Why does demand-side panic lead to such an obvious and startling shortage of guns, ammunition, handloading components, and handloading tools and why does it increase costs? The answer falls directly from analysis of free-market supply and demand.

    Here is the critical fact: Before the obamination, no related manufacturer had the facilities to increase production more than about 40%. Moreover, even if a company did have such capacity, it could not expect to be able to affordably obtain raw materials needed to do so — companies that supply raw materials cannot increase capacity more than about 40%!

    Moreover, spending money to add facilities in order to increase production beyond 40% — in response to a special situation that could end any time (one way or another) — is economically foolish. It would not work unless the entire supply chain could support that increase, which is far from certain.

    For example, a primer manufacturer ideally runs two production shifts at eight hours per day, five days per week. The remaining time would be used to clean, maintain, and repair equipment, and to do associated work necessary to maintain production throughput.

    This situation holds true for all related manufacturers, and applies to manufacturers providing raw materials as well. No glaring supply-side exceptions or variations exist, but variations in degree of EXTRA demand do exist (shortages vary accordingly).

    Because practically no stockpile ever exists and because the supply pipeline contains so little of anything, just a few percent EXTRA demand results in an immediate supply-side shortage — exactly what happened three decades ago with the toilet-paper fiasco. If EXTRA demand increases more than about 40%, supply-side shortage will continue indefinitely.

    Annual production worldwide for centerfire metallic-cartridge primers is about ten billion. In the US, about five million people have handloading equipment. If each of those persons decides to buy a mere 2000 EXTRA primers “just in case,” EXTRA demand instantly equals worldwide annual production.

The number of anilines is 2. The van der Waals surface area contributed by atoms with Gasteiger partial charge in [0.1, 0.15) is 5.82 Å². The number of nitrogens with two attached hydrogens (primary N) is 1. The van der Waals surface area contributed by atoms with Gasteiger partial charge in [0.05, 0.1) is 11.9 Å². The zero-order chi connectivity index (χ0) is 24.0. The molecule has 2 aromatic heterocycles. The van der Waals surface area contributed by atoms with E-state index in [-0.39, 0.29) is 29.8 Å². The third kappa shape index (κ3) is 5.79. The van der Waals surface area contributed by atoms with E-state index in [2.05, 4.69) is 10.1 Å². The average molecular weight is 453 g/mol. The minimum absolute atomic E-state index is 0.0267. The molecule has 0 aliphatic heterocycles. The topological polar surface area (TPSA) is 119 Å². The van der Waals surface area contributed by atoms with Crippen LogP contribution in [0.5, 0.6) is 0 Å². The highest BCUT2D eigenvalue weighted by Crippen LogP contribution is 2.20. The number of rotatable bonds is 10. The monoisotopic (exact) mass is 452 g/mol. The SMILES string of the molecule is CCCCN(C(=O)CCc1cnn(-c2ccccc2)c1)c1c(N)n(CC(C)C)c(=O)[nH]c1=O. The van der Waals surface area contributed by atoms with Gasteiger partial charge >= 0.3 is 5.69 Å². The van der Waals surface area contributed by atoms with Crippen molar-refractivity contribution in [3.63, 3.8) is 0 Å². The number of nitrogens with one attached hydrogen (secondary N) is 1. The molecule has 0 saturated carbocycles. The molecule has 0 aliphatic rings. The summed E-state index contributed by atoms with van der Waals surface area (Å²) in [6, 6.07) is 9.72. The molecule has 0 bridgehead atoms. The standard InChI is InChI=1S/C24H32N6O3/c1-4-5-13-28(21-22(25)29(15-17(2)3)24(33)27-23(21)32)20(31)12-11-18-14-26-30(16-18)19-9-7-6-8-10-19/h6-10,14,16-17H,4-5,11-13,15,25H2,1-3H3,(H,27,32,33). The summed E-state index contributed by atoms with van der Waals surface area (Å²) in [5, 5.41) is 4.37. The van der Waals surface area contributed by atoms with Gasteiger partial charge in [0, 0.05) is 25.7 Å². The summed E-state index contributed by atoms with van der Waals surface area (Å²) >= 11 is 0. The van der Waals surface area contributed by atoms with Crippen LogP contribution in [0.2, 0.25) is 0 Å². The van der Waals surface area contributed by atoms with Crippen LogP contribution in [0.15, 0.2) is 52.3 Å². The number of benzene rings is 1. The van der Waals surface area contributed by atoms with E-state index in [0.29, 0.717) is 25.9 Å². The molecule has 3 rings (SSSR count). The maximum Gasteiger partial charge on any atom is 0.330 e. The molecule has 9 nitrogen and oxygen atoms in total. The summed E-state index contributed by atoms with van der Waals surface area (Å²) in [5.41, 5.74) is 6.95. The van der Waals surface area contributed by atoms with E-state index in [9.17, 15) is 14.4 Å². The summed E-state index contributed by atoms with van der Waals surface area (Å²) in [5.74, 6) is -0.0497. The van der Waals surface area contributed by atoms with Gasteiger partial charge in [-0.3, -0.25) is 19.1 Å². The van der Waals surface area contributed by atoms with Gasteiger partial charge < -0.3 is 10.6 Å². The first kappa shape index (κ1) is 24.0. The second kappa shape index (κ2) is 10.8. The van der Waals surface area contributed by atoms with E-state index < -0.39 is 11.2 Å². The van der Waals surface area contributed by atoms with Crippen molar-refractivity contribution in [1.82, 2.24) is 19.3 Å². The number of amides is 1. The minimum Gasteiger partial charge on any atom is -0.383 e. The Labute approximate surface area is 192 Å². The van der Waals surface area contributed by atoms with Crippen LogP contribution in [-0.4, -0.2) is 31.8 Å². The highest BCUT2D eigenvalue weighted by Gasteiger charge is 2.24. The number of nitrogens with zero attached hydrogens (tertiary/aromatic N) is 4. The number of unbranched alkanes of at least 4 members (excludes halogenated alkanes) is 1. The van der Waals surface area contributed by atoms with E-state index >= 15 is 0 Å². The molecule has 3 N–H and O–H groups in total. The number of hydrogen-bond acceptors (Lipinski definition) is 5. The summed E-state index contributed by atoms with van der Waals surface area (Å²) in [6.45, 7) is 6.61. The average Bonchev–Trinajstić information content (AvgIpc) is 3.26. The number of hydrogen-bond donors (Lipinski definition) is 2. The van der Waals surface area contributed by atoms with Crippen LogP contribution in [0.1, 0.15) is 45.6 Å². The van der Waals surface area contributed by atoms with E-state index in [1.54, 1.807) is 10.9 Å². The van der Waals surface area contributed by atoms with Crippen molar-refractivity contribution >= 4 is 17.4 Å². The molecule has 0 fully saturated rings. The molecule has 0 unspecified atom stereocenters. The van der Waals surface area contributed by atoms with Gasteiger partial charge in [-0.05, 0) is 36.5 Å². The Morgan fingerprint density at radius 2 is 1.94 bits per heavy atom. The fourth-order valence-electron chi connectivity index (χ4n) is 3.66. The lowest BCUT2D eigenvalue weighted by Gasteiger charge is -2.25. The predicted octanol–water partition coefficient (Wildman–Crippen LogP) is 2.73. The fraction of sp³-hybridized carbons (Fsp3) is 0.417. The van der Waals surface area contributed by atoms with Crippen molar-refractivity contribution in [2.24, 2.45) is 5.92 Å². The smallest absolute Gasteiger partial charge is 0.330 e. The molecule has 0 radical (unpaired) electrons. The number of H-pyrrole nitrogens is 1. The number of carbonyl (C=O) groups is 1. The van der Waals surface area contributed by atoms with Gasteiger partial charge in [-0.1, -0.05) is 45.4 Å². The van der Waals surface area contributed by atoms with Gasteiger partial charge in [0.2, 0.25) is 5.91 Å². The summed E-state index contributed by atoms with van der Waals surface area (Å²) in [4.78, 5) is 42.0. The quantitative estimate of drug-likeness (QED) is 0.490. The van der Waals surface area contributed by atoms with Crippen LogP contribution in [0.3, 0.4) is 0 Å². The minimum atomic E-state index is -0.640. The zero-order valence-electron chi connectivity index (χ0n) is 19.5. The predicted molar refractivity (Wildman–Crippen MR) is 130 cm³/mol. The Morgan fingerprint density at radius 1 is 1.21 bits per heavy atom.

Ammunition manufacturers will not stop making ammunition just to coddle handloaders. Therefore, eight of the ten billion primers produced each year will never be available to handloaders. This leaves two billion primers to fill the standing annual demand, which leaves a supply-side shortage of ten billion EXTRA primers.

    If manufacturers can increase annual production by 40% up to fourteen billion, then they can produce about four billion of the needed ten billion EXTRA primers. All things being equal, demand-side need for EXTRA primers would disappear in about 2½ years.

    However, nothing else is ever equal. Two issues prevent this result. First, demand for EXTRA ammunition exceeds demand for EXTRA primers by twenty times because twenty times as many people in the US own guns as handload ammunition. So, of the four billion EXTRA primers produced each year, not one will become available as a component primer. As a matter of fact, primer manufacturers have twenty times as many customers wanting EXTRA ammunition as customers wanting EXTRA primers. Therefore, as a matter of maximizing goodwill among customers, manufacturers have a twenty-to-one incentive to use all EXTRA primers to produce EXTRA ammunition.

    Similarly, if we look at this situation strictly from an economic standpoint: Because the manufacturer can make more profit from ammunition than from primers, any primer it could use to produce ammunition but instead offers as a component represents a money losing goodwill measure.

    Keep in mind that a manufacturer is constrained in production of other components, so it might not be able to use all primers in ammunition. However, if it can do so, using all primers to make ammunition is the most profitable approach. This is not a conspiracy; this is a natural consequence of free market economics.

    Even if every one of the four billion EXTRA primers produced were offered as a handloading component, it would not matter because most handloaders are not interested in 2000 EXTRA primers — we want 20,000 EXTRA primers. (Really, we do.) And if we had 20,000 EXTRA primers, we would want more.